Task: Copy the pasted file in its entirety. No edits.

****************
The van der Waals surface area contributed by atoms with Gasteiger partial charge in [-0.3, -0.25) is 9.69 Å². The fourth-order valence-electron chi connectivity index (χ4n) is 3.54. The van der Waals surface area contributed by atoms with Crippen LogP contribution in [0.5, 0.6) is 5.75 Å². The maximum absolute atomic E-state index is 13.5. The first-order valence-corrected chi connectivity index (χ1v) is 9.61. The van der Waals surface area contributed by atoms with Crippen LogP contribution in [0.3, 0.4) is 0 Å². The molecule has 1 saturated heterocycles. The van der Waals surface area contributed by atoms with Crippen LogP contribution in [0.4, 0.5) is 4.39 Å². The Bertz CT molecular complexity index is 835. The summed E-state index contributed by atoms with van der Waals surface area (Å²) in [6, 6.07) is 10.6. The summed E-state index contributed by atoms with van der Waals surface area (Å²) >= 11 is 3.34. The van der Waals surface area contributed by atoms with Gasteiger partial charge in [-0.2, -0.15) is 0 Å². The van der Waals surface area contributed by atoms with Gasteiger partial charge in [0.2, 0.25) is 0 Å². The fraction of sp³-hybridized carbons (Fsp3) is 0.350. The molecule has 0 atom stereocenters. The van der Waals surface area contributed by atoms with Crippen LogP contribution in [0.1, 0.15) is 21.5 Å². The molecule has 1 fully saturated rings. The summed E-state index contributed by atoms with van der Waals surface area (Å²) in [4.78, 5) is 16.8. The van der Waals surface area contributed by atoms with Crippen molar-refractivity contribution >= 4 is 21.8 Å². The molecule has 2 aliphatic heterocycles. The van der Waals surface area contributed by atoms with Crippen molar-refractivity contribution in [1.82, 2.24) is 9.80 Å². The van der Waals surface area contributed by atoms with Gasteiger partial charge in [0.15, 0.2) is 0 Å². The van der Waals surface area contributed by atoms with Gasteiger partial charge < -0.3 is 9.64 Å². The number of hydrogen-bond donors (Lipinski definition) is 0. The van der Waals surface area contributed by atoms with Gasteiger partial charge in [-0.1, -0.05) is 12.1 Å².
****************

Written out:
The van der Waals surface area contributed by atoms with Gasteiger partial charge in [-0.3, -0.25) is 9.69 Å². The fourth-order valence-electron chi connectivity index (χ4n) is 3.54. The van der Waals surface area contributed by atoms with Crippen LogP contribution in [0.5, 0.6) is 5.75 Å². The maximum absolute atomic E-state index is 13.5. The first-order valence-corrected chi connectivity index (χ1v) is 9.61. The van der Waals surface area contributed by atoms with Crippen LogP contribution in [0.3, 0.4) is 0 Å². The molecule has 1 saturated heterocycles. The van der Waals surface area contributed by atoms with Crippen LogP contribution in [0.4, 0.5) is 4.39 Å². The Bertz CT molecular complexity index is 835. The summed E-state index contributed by atoms with van der Waals surface area (Å²) in [6, 6.07) is 10.6. The summed E-state index contributed by atoms with van der Waals surface area (Å²) >= 11 is 3.34. The van der Waals surface area contributed by atoms with Gasteiger partial charge in [-0.2, -0.15) is 0 Å². The van der Waals surface area contributed by atoms with Gasteiger partial charge in [0.2, 0.25) is 0 Å². The fraction of sp³-hybridized carbons (Fsp3) is 0.350. The molecule has 0 atom stereocenters. The van der Waals surface area contributed by atoms with Crippen LogP contribution in [0.1, 0.15) is 21.5 Å². The molecule has 1 fully saturated rings. The summed E-state index contributed by atoms with van der Waals surface area (Å²) in [4.78, 5) is 16.8. The van der Waals surface area contributed by atoms with Crippen molar-refractivity contribution >= 4 is 21.8 Å². The molecule has 2 aliphatic heterocycles. The van der Waals surface area contributed by atoms with Crippen molar-refractivity contribution in [1.82, 2.24) is 9.80 Å². The van der Waals surface area contributed by atoms with Gasteiger partial charge in [0.15, 0.2) is 0 Å². The van der Waals surface area contributed by atoms with Gasteiger partial charge < -0.3 is 9.64 Å². The number of hydrogen-bond donors (Lipinski definition) is 0. The van der Waals surface area contributed by atoms with Gasteiger partial charge in [-0.1, -0.05) is 12.1 Å².